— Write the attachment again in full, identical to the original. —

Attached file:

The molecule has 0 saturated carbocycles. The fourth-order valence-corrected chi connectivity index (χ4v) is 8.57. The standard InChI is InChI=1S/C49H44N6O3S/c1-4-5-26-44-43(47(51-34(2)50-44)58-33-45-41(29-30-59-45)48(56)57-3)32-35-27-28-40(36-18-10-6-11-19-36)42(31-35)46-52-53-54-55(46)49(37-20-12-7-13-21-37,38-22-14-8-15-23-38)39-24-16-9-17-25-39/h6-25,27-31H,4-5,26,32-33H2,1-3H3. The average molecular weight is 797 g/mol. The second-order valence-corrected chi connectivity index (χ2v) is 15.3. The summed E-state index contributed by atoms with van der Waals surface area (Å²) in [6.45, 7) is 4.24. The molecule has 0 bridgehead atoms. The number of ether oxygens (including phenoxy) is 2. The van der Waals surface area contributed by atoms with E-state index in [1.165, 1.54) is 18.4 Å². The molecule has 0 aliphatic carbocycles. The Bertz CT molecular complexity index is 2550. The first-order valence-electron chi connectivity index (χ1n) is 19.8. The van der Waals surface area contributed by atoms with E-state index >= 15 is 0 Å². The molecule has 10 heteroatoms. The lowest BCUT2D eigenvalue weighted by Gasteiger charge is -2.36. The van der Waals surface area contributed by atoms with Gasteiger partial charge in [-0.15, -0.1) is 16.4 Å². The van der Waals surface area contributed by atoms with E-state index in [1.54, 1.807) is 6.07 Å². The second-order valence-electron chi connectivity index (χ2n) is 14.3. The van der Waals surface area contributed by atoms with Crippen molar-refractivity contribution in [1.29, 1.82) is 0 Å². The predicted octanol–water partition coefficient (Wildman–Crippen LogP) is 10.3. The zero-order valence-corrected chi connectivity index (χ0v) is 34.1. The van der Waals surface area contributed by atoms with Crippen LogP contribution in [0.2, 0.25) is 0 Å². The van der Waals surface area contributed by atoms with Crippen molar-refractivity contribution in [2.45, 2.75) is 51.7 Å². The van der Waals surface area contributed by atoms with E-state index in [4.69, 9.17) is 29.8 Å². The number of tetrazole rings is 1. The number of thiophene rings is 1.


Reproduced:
The molecule has 0 saturated carbocycles. The fourth-order valence-corrected chi connectivity index (χ4v) is 8.57. The standard InChI is InChI=1S/C49H44N6O3S/c1-4-5-26-44-43(47(51-34(2)50-44)58-33-45-41(29-30-59-45)48(56)57-3)32-35-27-28-40(36-18-10-6-11-19-36)42(31-35)46-52-53-54-55(46)49(37-20-12-7-13-21-37,38-22-14-8-15-23-38)39-24-16-9-17-25-39/h6-25,27-31H,4-5,26,32-33H2,1-3H3. The average molecular weight is 797 g/mol. The second-order valence-corrected chi connectivity index (χ2v) is 15.3. The summed E-state index contributed by atoms with van der Waals surface area (Å²) in [6.45, 7) is 4.24. The molecule has 0 bridgehead atoms. The number of ether oxygens (including phenoxy) is 2. The van der Waals surface area contributed by atoms with E-state index in [1.165, 1.54) is 18.4 Å². The molecule has 0 aliphatic carbocycles. The Bertz CT molecular complexity index is 2550. The first-order valence-electron chi connectivity index (χ1n) is 19.8. The van der Waals surface area contributed by atoms with E-state index >= 15 is 0 Å². The molecule has 10 heteroatoms. The lowest BCUT2D eigenvalue weighted by Gasteiger charge is -2.36. The van der Waals surface area contributed by atoms with Gasteiger partial charge in [-0.15, -0.1) is 16.4 Å². The van der Waals surface area contributed by atoms with E-state index in [1.54, 1.807) is 6.07 Å². The second-order valence-electron chi connectivity index (χ2n) is 14.3. The van der Waals surface area contributed by atoms with Crippen molar-refractivity contribution in [1.29, 1.82) is 0 Å². The predicted octanol–water partition coefficient (Wildman–Crippen LogP) is 10.3. The zero-order valence-corrected chi connectivity index (χ0v) is 34.1. The van der Waals surface area contributed by atoms with Crippen LogP contribution in [0.2, 0.25) is 0 Å². The van der Waals surface area contributed by atoms with Crippen molar-refractivity contribution in [2.45, 2.75) is 51.7 Å². The van der Waals surface area contributed by atoms with E-state index in [4.69, 9.17) is 29.8 Å². The number of tetrazole rings is 1. The number of thiophene rings is 1.